“I remember in the ’90s mainstream people dismissing her work and it had to do with the fact that her nude body was so visible,” Villaseñor Black said. “There was this inability to see in her work past their own ideas that this body was inappropriate in artwork.”
Aguilar created several series of herself nude in nature beginning the mid-1990s. First came “Nature Self-Portrait” in 1996; then “Stillness” and “Motion,” both in 1999; and “Center” in 2000. All were shot in black and white. She would later use color photography for “Grounded” series in 2006. Each series explores a different approach to dealing with the traditions of landscape photography—a field which art historians have claimed was pioneered by white men. “She’s making these very beautiful modernist compositions, but with bodies that would have never been included in modernist photography,” Jones said.
Aguilar often said that the reason she enjoyed photographing herself in nature, particularly the desert, because “she felt accepted by nature. Feeling the sun on her body was important to her because she did not get a lot of touch in her life. “People didn’t touch her very much physically,” Tompkins Rivas said.
Aguilar did not merely accept the ways in which society had sought to marginalize her—she wanted to upend these systems. Some of her most striking series show her fighting for access, not just to the art world but to basic necessities, like having enough money to live and make work. Health care was another frequent focal point.
Among the works in this vein are Will Work for Axcess (1993). Other related works show Aguilar holding cardboard signs saying that she wants access to the gallery system and museums.
“She’s talking about access in so many different from the perspectives of a differently abled person and a Latinx queer artist,” said Rita Gonzalez, the head of contemporary art at LACMA. “All these institutional access that we’re all talking about, so that feels very contemporary now. She found a way of speaking for so many different people.”
Aguilar did not shy away from documenting her mental health, and her most emblematic work about her depression, the four-part Don’t Tell Her Art Can’t Hurt (1993), shows the artist looking directly at the camera wearing a T-shirt with the words “Art can’t hurt you” on it, followed by an image of her holding a pistol, another of her holding the gun to her mouth, and a final one in which the firearm is about to be fired.
In a text accompanying the work, she describes the pain felt because her work did not achieve recognition and the feeling that she was shut out of the art world for being a queer person of color. “So don’t tell her art can’t hurt,” Aguilar writes. “She knows better. The believing can pull at one’s soul. So much that one wants to give up.”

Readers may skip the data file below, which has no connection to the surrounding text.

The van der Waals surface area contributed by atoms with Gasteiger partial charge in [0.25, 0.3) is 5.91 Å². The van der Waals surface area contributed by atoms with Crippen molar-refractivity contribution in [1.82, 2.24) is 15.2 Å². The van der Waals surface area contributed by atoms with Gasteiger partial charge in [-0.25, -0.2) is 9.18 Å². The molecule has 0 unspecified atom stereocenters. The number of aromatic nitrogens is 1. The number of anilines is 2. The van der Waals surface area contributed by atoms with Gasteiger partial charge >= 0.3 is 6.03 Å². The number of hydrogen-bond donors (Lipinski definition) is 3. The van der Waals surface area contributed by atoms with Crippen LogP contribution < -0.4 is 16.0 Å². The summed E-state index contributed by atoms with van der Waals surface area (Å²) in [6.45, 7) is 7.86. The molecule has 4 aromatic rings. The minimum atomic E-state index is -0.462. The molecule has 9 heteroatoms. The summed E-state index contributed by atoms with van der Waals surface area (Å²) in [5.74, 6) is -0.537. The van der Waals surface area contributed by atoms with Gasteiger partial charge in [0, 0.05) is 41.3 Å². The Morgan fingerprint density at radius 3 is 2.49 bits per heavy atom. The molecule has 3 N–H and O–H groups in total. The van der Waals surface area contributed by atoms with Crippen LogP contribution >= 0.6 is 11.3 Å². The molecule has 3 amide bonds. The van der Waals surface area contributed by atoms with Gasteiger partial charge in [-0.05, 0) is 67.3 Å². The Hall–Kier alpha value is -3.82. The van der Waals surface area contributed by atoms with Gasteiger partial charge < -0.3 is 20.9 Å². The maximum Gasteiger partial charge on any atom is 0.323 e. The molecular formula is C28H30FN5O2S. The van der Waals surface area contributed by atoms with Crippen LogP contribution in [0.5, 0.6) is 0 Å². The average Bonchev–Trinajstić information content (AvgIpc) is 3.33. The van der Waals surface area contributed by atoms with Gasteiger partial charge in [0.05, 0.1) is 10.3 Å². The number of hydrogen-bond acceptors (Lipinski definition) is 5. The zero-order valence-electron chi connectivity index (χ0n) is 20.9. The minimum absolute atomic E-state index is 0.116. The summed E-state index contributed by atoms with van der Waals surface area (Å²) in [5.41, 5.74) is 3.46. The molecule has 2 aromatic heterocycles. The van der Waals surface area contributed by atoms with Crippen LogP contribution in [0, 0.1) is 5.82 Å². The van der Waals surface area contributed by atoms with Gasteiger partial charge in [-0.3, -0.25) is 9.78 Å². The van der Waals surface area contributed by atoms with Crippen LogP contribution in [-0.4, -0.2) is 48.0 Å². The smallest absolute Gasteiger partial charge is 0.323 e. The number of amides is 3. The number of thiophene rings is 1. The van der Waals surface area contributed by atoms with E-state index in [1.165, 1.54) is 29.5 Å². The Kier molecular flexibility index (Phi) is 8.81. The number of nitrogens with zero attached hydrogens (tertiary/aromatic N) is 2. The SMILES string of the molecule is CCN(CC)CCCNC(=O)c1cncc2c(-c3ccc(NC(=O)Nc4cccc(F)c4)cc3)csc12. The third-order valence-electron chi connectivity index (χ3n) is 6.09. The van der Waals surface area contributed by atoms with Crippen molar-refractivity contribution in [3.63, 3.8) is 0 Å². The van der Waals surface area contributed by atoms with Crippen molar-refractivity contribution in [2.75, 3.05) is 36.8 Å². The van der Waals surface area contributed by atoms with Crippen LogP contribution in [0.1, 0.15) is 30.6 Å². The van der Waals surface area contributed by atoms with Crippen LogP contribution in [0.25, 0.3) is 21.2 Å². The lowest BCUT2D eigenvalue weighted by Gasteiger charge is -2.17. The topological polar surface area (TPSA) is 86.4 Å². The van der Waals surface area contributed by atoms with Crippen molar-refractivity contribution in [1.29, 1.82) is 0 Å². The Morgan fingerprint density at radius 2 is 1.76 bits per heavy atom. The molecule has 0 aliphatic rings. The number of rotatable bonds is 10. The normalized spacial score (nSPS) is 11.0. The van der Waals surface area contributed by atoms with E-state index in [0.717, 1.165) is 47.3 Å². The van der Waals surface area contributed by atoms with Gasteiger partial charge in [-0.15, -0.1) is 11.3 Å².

“Her personal struggles have a universality to them,” Tompkins Rivas said. “They speak broadly to what it means to be human. It’s a journey of self-acceptance. That’s something everybody can relate to.”
In spite of her pictures’ darkness, Aguilar had a sense of humor evident in her final series, “Toy” (ca. 2006), a group of vivid pictures focused on her toy collection. But even the more serious works may contain something funny about them that most viewers don’t get from her nude photographs in nature to In Sandy’s Room and even the “Clothed/Unclothed” series.
Villaseñor Black said, “Thinking about the photographs of the groups of nude women in the landscape, I tend to read those works very seriously as a challenge to the male gaze and canonical representations of the female body in nature, but in some of them there are humorous elements with all the bodies piled up. She has this playfulness that I forget sometimes.”
Velasco recalled that Aguilar was a perfectionist when it came to her work, and she held herself to a very high standard, often spending hours in the dark room when she still could, before she got sick. She was the rare photographer who often printed her work herself.
Aguilar often was demanding when it came to her work’s technical aspects. Velasco printed some of the photographs for her retrospective and recalled that she would send him back to the dark room several times to work on a print. He would often remind her that some of the chemistry had changed from when she first started printing her work, to which, he called, she would reply, “I understand it’s not going to be the same, but it has to be perfect.”
But there was a reason behind her obsessiveness. “It made me realize that if it didn’t have those qualities people nitpick the work and miss out on what she was really trying to say,” Velasco said.
How Her Work Is Taught
Aguilar’s work has been a staple in programs devoted to Chicanx studies, queer studies, gender and sexuality studies, and women’s studies. Only rarely has it been considered within the context of art history.
Students in programs other than art history “have said they see Laura as a role model, who despite all her challenges with learning and mental health and body issues, the fact that she speaks about those issues in a manner that is honest, risky, and self-affirming they identify with that and see that as brave,” Alma Lopez, an artist who invited Aguilar into her classes at UCLA, said.
Jones said she has been teaching Aguilar’s work, along with the Chicano art group ASCO since the mid-1990s. “For years and years I was scoffed at by the powers that be in art history and in the art world,” Jones said. “The field was not acknowledging vast swaths of contemporary art. It was about my desire to teach the work of people who had been marginalized by the canon.”